PUBLISHED : Saturday, 04 June, 2005, 12:00am
UPDATED : Saturday, 04 June, 2005, 12:00am

Smaller class sizes bring benefits not measured by test results

I wish to express my dismay at the headlines used in Katherine Forestier's articles ('Small class sizes a 'criminal' waste of cash' and 'The billion dollar hoax', Education Post, May 21). These headlines only serve to further the Hong Kong government's agenda of viewing education solely in terms of cost effectiveness.

The government's case for maintaining large class sizes is flawed as it is solely based on quantitative studies measuring educational outcomes on the basis of scores attained in tests. Shouldn't the quality of the time spent in the classroom and the students' and teachers' attitudes towards the teaching and learning process also be considered?

Large class sizes are workable when students can remain passive recipients of information. However, this is in direct contrast to the aims of the present reforms, which seek to engage students in collaborative learning tasks and to develop their autonomy in the learning process.

Teachers need the support of the government if they are to successfully implement educational reforms. As noted by Professor Hattie, 'reducing class sizes alone could be an expensive policy failure, unless it was accompanied by changes in how teachers taught'. It could similarly be argued that it is very difficult for teachers to change how they teach while class sizes remain in the order of 42 or 43 students.

In my native country Australia, where secondary class sizes range from 25 to 32 students, it is much easier for teachers to get to know their students well, provide them with opportunities for interaction and give feedback. There is a world of difference in the quality of the experience of teaching and learning in a smaller class size environment.


Discovery Bay

ESF is on the right track

I read the two letters on the comparison of ESF and British schools with great interest. The author of the letter on May 14 rightly pointed out that many older teachers have not upgraded their skills in a long time. However, this deficiency has already been signalled for correction by Heather du Quesney, new head of the ESF. As to 70s-style management, I would heartily disagree. From long experience at two ESF schools, the ambience in secondary schools and the relationship between management, staff and students is democratic. Our students grow in confidence as they reach the upper years, and leave well prepared for the world.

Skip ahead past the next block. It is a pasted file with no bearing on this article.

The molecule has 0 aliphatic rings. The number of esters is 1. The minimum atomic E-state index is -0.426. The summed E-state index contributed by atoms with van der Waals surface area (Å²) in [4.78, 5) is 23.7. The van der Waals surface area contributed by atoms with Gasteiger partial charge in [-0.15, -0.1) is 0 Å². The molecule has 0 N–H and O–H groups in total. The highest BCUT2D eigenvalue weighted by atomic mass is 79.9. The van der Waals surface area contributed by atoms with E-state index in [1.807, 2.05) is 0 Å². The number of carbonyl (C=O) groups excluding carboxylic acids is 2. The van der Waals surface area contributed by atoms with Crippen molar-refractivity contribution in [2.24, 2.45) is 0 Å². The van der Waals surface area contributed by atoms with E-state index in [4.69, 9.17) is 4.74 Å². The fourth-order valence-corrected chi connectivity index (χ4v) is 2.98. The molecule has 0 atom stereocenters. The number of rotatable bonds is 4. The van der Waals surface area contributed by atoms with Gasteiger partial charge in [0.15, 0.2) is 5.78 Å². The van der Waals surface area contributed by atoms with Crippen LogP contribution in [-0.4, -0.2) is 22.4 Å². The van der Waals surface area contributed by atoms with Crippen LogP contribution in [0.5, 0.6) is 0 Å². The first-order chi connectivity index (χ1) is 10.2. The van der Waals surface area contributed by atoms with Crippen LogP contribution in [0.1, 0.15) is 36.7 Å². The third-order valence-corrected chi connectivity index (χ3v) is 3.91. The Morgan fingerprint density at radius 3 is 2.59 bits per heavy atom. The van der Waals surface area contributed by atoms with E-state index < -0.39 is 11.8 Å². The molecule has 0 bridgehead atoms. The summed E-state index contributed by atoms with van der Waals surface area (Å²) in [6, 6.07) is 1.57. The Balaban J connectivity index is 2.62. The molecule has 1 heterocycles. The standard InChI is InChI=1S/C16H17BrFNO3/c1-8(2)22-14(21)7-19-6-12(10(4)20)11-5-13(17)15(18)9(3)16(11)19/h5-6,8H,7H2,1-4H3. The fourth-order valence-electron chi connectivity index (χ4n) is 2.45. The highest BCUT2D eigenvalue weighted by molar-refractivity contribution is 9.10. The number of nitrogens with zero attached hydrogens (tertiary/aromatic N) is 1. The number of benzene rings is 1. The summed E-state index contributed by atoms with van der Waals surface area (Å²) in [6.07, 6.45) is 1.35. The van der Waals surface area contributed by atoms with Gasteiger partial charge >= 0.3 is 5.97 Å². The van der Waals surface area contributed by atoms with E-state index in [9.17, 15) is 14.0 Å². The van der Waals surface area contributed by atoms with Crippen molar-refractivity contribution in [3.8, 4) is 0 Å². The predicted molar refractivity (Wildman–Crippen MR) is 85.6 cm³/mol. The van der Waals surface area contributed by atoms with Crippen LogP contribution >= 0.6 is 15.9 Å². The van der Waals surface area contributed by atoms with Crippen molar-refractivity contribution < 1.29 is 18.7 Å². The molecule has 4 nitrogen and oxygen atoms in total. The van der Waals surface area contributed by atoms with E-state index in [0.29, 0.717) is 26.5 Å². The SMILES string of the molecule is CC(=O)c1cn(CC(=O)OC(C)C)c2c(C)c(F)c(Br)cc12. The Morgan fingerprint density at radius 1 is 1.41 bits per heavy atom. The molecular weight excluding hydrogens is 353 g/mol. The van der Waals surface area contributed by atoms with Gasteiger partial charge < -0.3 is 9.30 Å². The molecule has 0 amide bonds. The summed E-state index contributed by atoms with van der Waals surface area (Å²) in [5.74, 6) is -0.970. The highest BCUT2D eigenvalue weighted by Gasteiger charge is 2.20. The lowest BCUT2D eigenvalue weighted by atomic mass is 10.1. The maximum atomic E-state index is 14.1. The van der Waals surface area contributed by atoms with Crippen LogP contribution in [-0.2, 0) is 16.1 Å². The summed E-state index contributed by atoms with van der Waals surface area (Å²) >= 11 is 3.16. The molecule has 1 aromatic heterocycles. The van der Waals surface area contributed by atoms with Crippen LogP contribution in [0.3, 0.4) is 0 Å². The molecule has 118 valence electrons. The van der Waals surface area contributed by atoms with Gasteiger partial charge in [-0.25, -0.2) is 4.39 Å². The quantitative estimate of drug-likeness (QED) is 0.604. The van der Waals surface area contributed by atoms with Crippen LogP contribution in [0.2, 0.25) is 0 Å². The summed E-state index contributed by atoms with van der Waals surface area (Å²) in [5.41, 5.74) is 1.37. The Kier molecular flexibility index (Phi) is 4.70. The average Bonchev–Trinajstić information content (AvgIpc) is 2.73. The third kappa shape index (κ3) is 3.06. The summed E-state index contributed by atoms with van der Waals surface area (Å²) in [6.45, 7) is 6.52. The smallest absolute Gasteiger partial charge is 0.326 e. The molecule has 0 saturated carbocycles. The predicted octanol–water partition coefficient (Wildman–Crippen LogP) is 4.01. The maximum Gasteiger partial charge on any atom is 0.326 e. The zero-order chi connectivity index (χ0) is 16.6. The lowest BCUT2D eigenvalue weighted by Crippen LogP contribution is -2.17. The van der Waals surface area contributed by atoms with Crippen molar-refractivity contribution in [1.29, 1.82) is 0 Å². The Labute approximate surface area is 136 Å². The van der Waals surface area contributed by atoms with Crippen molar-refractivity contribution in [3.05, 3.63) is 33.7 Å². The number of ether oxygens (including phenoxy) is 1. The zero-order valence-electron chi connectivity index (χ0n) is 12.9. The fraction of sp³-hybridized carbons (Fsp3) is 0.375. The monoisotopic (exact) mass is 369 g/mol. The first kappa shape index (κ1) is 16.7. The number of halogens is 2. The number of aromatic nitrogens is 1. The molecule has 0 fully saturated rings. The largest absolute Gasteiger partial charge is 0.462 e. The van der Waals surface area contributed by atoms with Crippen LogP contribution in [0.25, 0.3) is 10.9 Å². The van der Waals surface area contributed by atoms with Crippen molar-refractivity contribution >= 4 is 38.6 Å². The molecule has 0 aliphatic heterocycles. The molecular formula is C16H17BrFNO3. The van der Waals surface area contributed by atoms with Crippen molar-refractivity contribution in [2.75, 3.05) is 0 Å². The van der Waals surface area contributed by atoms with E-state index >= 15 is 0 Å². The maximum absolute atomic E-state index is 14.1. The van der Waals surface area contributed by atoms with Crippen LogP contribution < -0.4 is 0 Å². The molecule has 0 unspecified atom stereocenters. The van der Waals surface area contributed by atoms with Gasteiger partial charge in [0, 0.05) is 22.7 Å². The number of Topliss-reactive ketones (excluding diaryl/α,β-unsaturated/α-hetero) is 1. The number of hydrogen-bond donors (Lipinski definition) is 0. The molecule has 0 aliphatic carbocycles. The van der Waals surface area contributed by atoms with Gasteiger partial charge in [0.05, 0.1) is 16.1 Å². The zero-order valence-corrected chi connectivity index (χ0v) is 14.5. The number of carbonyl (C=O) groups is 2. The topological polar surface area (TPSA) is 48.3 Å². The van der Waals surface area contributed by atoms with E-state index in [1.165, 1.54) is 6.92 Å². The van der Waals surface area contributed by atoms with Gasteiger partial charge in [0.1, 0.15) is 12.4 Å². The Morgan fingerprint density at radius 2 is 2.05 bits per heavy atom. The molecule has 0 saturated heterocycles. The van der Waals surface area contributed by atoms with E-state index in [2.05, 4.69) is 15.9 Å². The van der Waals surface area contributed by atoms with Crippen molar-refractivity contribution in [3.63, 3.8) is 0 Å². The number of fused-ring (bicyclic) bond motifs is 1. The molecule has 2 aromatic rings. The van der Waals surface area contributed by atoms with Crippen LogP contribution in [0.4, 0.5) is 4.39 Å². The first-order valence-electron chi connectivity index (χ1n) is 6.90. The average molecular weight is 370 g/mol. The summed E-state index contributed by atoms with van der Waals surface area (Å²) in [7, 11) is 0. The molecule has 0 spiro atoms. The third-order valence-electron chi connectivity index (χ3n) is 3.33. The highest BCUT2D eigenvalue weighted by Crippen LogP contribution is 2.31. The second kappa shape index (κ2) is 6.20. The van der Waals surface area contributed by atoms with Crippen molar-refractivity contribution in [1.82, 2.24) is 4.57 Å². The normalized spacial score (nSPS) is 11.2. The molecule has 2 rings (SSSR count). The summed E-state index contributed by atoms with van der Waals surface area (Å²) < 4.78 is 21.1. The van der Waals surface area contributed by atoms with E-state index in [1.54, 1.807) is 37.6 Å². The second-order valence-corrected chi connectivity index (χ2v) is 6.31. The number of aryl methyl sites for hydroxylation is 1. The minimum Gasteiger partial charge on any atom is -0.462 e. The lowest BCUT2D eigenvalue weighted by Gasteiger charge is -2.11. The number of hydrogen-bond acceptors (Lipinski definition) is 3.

Making a blanket comparison is extremely misleading, as so many independent British schools are selective, or manipulate their results to compete in the market place. ESF takes all students - the brilliant, the ordinary, the motivated and the lazy, those with special needs and those with second-language difficulties.

One ESF school sights these results from last year: 98 per cent of students received A*-C at GCSE, while 97 per cent passed at A-level, 64 per cent of those at grade A or B. Compare this with the Bishop Luffa Church of England School, Chichester, which had 'impressive results for a non-selective school: GCSE 78.5 per cent A*-C in 2004, A-level 98 per cent pass rate; 53 per cent at A or B grades' (from the Good Schools Guide of the UK).


Reason not key to moral dilemma

I am sorry that I missed Professor Stich's presentation at the University of Hong Kong. His theme that 'moral philosophers need lots of help from psychologists, anthropologists and other social scientists' is sound. Purely rational moral systems such as those proposed by Kant or Bentham have fared badly. Stich is right that our morals come from our social and, indeed, biological backgrounds.

The challenge to evaluate the incestuous siblings' behaviour is armoured against criticism in a very unrealistic way. In all known cultures incest is taboo. Not only does the horror of incest come from an 'innate norm acquisition mechanism', as Professor Stich suggests, but incest is largely avoided among the higher primates as well. This points to a biological mechanism. Avoiding incest not only promotes genetic diversity, it promotes harmony in the family too. Studies in Taiwan of cases in which very young girls are sent to be raised in the families of their prospective husbands found that the couples, who were raised in effect as brother and sister, had an aversion to sexual relations once they became husband and wife. This implies that the guilt-free incest of the hypothetical brother and sister is simply unrealistic.

The second question is 'can you think of any reason ... to condemn the couple's behaviour?' Yes, I can, because moral judgments are social norms held by society as a whole. If incest is taboo in a culture it does not become right by being done in secret and with pleasure. The dictum that 'if it feels good do it' is not only immoral but is anti-moral in that it denies that our broader community has an interest in how its members conduct themselves.


Tai Tam